- Real estate and development
- Sales and manufacturing
- Industrial corporations
- Public and private institutions
Combined, the bachelor and master programs form a five-year professional degree accredited by the National Architectural Accrediting Board (NAAB), www.naab.org , 1101 Connecticut Ave NW #410, Washington, DC 20036, phone, 202-783-2007.
B.S. in Architectural Studies - Curriculum Map 2016-2017 Catalog
|AP 111 Fundamentals of Architecture||4||AP 118 Fundamentals of Architecture II||4|
|EN 101 Composition and Literature I||3||EN 102 Composition and Literature II||3|
|HI 107 The History of Civilization I (General Education History)||3||HI 108 The History of Civilization II||3|
|MA 107 Precalculus Mathematics (General Education Math)||4||SA 104 Introduction to Visual Design (General Education Arts & Humanities)||3|
|SA 103 Introduction to Drawing||3||MA 220 Geometry in Action (General Education Math)||3|
|Semester Total Credits||17||Semester Total Credits||16|
|AP 211 Architectural Design I||5||AP 212 Architectural Design II||5|
|AP 225 Introduction to Passive Environmental Systems||3||AP 325 Materials, Construction, and Design||3|
|FA 201 History/Theory of Architecture I||3||FA 202 History/Theory of Architecture II||3|
|PS 201 General Physics I (General Education Lab Science)||4||General Education Lab Science||4|
|General Education Literature||3||General Education Social Science||3|
|Semester Total Credits||18||Semester Total Credits||18|
|AP 221 Site Development and Design||3||AP 222 Human Issues in Design||3|
|AP 311 Architectural Design III||5||AP 312 Architectural Design IV||5|
|AP 327 Active Building Systems I||3||AP 328 Active Building Systems II||3|
|CE 351 Statics and Mechanics of Materials||4||CE 457 Wood, Steel, and Concrete Structures||4|
|FA 308 History/Theory of Artchitectural III||3||FA 309 History/Theory of Architectural IV||3|
|Semester Total Credits||18||Semester Total Credits||18|
|AP 411 Architectural Design V||5||AP 412 Architectural Design VI (Capstone)||5|
|Free Eledtive||3||AP 436 Project Delivery and Documentation (General Education Ethics)||4|
|Free Elective||3||AP Elective (may subsitute required course for a minor)||3|
|Free Elective||3||Free Elective||3|
|AP Elective (may substitute required course for a minor)||3||Free Elective||3|
|Semester Total Credits||17||Semester Total Credits||18|
|Total Credits For This Major: 140|
Architectural Studies Minor Curriculum Map 2016-2017 Catalog
- The minor in Architectural Studies is for students in other majors who are interested in studying the use and design of space for human work and habitation.
- A minor in Architectural Studies requires 18 credit hours, involving four designated courses and at least three others.
- All courses require a grade of C or higher.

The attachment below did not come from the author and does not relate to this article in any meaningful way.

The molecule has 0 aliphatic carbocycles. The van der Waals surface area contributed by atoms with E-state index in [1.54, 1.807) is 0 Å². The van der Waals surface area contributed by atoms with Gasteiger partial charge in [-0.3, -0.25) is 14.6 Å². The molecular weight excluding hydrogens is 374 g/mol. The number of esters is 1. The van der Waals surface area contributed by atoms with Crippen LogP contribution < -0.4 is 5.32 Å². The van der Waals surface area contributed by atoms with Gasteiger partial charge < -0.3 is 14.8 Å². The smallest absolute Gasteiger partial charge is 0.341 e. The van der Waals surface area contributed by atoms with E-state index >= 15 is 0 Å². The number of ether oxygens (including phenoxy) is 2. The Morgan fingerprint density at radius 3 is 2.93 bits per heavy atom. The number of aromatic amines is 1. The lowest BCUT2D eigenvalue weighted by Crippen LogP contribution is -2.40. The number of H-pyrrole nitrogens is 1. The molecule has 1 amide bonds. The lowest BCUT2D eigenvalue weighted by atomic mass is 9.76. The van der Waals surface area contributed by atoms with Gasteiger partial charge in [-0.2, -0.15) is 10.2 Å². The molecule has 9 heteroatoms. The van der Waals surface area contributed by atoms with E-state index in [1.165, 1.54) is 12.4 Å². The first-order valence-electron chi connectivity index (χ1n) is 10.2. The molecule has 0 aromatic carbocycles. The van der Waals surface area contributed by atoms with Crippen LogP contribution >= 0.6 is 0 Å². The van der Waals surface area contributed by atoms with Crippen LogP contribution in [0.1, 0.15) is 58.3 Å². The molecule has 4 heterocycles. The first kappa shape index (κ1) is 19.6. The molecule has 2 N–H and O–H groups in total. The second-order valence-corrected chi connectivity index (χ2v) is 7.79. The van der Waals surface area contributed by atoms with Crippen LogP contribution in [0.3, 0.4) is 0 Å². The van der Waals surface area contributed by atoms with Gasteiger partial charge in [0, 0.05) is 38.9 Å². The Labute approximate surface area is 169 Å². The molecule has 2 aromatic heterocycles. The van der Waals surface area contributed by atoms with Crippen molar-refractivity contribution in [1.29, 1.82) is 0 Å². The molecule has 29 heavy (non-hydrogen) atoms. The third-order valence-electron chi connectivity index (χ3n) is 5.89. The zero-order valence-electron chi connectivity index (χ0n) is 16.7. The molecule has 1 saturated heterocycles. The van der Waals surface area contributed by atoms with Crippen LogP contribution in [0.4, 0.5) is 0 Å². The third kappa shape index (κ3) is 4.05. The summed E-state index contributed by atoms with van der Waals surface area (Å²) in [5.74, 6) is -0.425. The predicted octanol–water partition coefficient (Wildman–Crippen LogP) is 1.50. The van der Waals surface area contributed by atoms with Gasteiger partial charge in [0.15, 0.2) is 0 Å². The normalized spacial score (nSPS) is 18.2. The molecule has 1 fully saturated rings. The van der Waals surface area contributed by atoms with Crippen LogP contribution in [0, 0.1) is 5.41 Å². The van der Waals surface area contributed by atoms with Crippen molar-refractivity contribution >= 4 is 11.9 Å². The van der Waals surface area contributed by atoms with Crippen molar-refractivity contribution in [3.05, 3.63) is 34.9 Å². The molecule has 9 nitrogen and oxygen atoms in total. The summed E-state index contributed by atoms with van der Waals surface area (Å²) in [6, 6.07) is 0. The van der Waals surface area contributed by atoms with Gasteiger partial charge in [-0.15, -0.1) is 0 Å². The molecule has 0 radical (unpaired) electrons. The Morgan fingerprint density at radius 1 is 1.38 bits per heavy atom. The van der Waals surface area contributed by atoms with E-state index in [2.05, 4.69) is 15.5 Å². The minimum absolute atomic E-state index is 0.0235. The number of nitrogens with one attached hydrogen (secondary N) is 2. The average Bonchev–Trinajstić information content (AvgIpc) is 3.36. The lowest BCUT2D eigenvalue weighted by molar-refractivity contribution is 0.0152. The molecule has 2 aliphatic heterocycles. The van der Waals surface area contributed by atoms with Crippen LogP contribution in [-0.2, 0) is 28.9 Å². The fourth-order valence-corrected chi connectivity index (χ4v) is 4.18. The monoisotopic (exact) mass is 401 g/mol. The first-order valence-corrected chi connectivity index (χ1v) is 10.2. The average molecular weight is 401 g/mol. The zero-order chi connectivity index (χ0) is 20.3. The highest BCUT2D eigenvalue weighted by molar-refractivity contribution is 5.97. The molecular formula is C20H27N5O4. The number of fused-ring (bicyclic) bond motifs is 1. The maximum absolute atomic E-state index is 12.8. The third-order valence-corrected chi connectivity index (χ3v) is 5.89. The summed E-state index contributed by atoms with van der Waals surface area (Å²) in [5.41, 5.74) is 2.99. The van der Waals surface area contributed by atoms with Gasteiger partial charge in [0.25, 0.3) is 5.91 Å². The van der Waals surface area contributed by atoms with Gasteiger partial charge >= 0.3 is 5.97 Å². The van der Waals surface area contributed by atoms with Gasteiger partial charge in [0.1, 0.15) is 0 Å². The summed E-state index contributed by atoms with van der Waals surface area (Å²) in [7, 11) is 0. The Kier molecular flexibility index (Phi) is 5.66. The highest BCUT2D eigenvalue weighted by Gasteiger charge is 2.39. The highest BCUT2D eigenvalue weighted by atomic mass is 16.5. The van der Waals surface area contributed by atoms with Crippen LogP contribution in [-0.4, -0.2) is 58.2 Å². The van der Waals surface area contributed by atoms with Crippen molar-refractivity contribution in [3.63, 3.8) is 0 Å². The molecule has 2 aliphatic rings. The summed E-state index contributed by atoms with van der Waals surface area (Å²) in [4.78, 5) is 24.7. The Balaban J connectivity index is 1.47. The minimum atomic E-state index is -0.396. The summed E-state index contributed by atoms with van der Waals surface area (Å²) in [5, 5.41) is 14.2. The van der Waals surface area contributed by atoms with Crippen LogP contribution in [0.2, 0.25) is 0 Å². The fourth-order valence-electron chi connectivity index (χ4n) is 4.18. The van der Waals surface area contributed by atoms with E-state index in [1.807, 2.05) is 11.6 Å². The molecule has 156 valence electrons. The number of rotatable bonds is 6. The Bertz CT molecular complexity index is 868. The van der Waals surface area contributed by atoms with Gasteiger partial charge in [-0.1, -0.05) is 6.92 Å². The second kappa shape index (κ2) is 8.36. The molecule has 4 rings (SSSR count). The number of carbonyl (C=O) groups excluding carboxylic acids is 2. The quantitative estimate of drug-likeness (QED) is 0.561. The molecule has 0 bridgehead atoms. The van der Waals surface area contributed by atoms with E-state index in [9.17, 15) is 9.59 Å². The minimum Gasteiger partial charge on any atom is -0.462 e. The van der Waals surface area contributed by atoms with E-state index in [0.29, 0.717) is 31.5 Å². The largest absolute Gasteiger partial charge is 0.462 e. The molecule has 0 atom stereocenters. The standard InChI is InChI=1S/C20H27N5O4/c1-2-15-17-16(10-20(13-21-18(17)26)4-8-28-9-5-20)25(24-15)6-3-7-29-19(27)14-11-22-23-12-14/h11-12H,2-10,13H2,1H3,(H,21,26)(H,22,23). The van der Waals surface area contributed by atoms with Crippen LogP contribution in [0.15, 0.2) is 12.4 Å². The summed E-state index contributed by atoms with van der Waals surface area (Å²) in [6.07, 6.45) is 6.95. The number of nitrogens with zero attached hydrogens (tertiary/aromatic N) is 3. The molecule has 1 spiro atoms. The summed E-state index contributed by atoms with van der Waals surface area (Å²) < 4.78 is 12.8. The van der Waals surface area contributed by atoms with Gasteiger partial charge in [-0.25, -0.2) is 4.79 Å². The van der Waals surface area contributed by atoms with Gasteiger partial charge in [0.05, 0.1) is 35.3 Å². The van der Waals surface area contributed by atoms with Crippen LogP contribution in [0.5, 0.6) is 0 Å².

|AP 111||Fundamentals of Architecture||4|
|AP 118||Fundamentals of Architecture II||4|
|FA 201||History/Theory of Architecture I||3|
|FA 202||History/Theory of Architecture II||3|
AP 106 Architectural Drafting 3 Cr.
Techniques of architectural drafting are introduced as basic skills used to describe architectural form. The various graphic tools, techniques, and conventions are presented and the rationale behind their use is explained. In addition to the basic graphic constructions and multi-view projections, the methods of developing architectural plans, elevations, and sections are addressed. This course is primarily intended for students who have had little or no prior introduction to mechanical and architectural drafting. One hour of lecture and three 3-hours of studio per week. 1 lecture hour and 3 studio hours.
AP 111 Fundamentals of Architecture 4 Cr.
An introduction to the basic principles and skills that constitute the discipline of architecture. A series of two and three dimensional graphic exercises is used to cultivate an understanding of architectonics, the intentional arrangement of space and enclosure to communicate human values while also introducing graphic techniques for communicating concepts and solutions. One hour of lecture and three 9-hour studios per week.
AP 118 Fundamentals of Architecture II 4 Cr.
A continuation of the introduction to the fundamental processes and technologies that constitute the discipline of architecture. This course investigates the design process, explores interactive computer graphics (CAD) as a design tool, and culminates with the application of these principles, processes, and skills to an architectural design problem. One hour of lecture and 9 hours of studio per week. Prerequisite: AP 111.
AP 211 Architectural Design I 5 Cr.
The first in a sequence of design studio courses introducing the processes, judgment, and communications involved in the synthesis of architectural form. Through a focused series of individual and group projects, the influences of the human and physical contexts on form are explored. One hour of lecture and three 4-hour studios per week. Prerequisite: AP 118. 1 lecture hour and 12 studio hours.
AP 212 Architectural Design II 5 Cr.